Can you take CFA Level 1 in college? Yes, according to CFA Level 1’s entry requirements, the earliest candidates can register for CFA Level 1 is when they have 2 years (instead of one year) remaining in their undergraduate degree.
But, should you be taking CFA Level 1 in college though? I think it depends, as studying for the CFA exams does entail some personal sacrifices either way.
Here are 10 pros and cons you should consider before deciding whether studying for CFA in college would make sense for you.
- #1. Taking CFA in college is yet another thing to study for (and it isn’t a small add-on).
- #2. Your degree in finance doesn’t necessarily help.
- #3. You’ll still need 4,000 hours of relevant work experience.
- #4. You might end up missing out on ‘the university experience’.
- #5. ”Level 1 candidate” status means nothing. You’ll have to pass, and you should try and pass all 3 levels.
- #6. Your time as a college student may be better spent in job-hunting.
- #7. You can get to it while you have the time (really).
- #8. There are good support structures in universities.
- #9. Your brain peaks in the right places during your early 20s.
- #10. Taking the CFA exams is a serious undertaking. But worth it.
#1. Taking CFA in college is yet another thing to study for (and it isn’t a small add-on).
Although balancing work and CFA studies can be really time-constraining, candidates can find it mentally easier than juggling their university and CFA studies.
When working and studying for the CFA exams, the differing natures mean that you can mentally ‘take a break’ when you switch from one to the other. Candidates may also find that work knowledge and experience can help in their CFA studies. As a university student, you may find it exhausting to trawl through a seemingly endless barrage of study notes, whether it’s for your degree or CFA charter.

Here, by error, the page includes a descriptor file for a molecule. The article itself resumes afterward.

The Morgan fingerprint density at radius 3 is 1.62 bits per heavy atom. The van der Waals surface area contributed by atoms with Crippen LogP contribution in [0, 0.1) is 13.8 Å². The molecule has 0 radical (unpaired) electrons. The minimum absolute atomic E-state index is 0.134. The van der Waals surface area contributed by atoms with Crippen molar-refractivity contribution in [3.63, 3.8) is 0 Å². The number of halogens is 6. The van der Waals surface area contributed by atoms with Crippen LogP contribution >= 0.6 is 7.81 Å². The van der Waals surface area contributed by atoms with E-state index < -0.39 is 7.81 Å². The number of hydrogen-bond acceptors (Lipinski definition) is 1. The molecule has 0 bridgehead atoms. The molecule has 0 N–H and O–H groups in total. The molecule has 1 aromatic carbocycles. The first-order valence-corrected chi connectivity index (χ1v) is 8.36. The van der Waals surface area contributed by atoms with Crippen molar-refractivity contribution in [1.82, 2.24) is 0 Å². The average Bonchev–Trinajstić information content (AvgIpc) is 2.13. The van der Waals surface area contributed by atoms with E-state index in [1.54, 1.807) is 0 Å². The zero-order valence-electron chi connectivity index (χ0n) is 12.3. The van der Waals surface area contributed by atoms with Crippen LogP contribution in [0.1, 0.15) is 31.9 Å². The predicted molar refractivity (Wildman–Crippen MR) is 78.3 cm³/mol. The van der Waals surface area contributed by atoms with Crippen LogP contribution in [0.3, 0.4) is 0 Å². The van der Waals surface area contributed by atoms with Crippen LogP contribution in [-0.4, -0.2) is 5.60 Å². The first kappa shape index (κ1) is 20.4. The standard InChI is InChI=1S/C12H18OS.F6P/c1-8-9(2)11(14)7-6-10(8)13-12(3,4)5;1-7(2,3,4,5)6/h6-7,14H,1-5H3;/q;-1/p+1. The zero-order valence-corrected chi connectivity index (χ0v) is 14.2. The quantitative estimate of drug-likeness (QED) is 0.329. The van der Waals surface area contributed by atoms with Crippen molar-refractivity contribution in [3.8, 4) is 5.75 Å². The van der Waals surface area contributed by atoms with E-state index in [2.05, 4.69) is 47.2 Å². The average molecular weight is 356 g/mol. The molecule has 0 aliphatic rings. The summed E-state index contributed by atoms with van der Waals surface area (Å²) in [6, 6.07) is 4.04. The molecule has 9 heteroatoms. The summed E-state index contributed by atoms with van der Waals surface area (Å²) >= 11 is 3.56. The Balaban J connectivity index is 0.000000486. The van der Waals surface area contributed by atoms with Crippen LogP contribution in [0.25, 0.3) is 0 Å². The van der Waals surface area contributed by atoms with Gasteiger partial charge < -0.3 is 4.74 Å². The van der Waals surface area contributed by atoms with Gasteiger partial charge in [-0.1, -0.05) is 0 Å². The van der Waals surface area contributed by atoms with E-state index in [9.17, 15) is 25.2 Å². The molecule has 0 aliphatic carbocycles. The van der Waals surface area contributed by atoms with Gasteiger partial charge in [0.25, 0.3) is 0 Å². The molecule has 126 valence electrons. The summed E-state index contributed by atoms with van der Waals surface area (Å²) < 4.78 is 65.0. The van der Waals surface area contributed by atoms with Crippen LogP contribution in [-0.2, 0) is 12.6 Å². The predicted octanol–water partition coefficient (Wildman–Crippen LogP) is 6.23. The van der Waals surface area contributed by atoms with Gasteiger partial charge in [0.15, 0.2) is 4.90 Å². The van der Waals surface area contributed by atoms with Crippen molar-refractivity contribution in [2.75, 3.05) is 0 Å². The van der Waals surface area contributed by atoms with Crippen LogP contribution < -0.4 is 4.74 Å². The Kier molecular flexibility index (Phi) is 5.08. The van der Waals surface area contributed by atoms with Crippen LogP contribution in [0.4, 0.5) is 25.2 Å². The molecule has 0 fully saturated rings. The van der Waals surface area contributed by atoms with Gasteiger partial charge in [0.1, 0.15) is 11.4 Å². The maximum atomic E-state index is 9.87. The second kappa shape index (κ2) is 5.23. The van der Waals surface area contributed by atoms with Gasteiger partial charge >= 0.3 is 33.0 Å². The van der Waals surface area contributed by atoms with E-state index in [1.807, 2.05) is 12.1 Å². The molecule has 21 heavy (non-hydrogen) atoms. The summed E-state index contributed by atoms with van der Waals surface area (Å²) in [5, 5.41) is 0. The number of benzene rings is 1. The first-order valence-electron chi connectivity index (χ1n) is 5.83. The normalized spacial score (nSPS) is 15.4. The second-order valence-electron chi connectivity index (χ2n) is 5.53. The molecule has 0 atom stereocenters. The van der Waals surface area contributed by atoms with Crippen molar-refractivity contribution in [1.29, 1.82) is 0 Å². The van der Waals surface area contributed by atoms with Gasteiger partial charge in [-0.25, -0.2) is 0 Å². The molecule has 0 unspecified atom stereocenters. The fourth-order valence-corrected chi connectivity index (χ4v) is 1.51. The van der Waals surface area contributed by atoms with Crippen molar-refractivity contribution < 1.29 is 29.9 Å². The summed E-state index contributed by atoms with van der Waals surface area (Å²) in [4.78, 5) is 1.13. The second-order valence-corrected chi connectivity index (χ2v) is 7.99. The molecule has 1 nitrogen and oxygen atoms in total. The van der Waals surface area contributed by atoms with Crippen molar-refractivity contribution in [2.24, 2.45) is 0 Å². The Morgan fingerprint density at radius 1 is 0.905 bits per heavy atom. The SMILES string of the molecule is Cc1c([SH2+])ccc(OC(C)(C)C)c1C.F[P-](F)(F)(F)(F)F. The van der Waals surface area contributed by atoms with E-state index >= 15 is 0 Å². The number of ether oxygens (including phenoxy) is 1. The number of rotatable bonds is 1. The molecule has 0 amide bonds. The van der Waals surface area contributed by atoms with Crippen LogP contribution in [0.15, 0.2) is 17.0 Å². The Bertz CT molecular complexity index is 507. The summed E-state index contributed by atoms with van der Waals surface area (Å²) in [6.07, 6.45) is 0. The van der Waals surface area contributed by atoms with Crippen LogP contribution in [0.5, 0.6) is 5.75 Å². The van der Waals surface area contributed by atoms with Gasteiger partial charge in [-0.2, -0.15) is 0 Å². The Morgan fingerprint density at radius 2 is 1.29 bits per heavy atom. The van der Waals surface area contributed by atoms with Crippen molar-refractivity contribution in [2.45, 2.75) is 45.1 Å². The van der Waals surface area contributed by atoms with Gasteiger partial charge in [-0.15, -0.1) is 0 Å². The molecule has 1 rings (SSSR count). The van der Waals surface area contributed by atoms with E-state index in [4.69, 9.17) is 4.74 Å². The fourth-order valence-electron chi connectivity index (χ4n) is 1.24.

Oh, and I know you have heard this before, but CFA exams are a lot harder than you think, and not like college/university. And Level 2 and Level 3 are significantly harder.
#2. Your degree in finance doesn’t necessarily help.
Don’t make the mistake of thinking your degree in finance will significantly give you a leg up and enable you to study a lot less time and still pass. Results actually can state the opposite.
I will reluctantly say you might be able to cut 50 hours off of the “300 hours” which is needed for the average passing candidate, if you’ve got a solid grounding in finance in your degree. However, the volume of material you’ll have to remember for the exam, Ethics, and the time pressure will make this a very challenging experience. If you do take this on, take it very seriously.
#3. You’ll still need 4,000 hours of relevant work experience.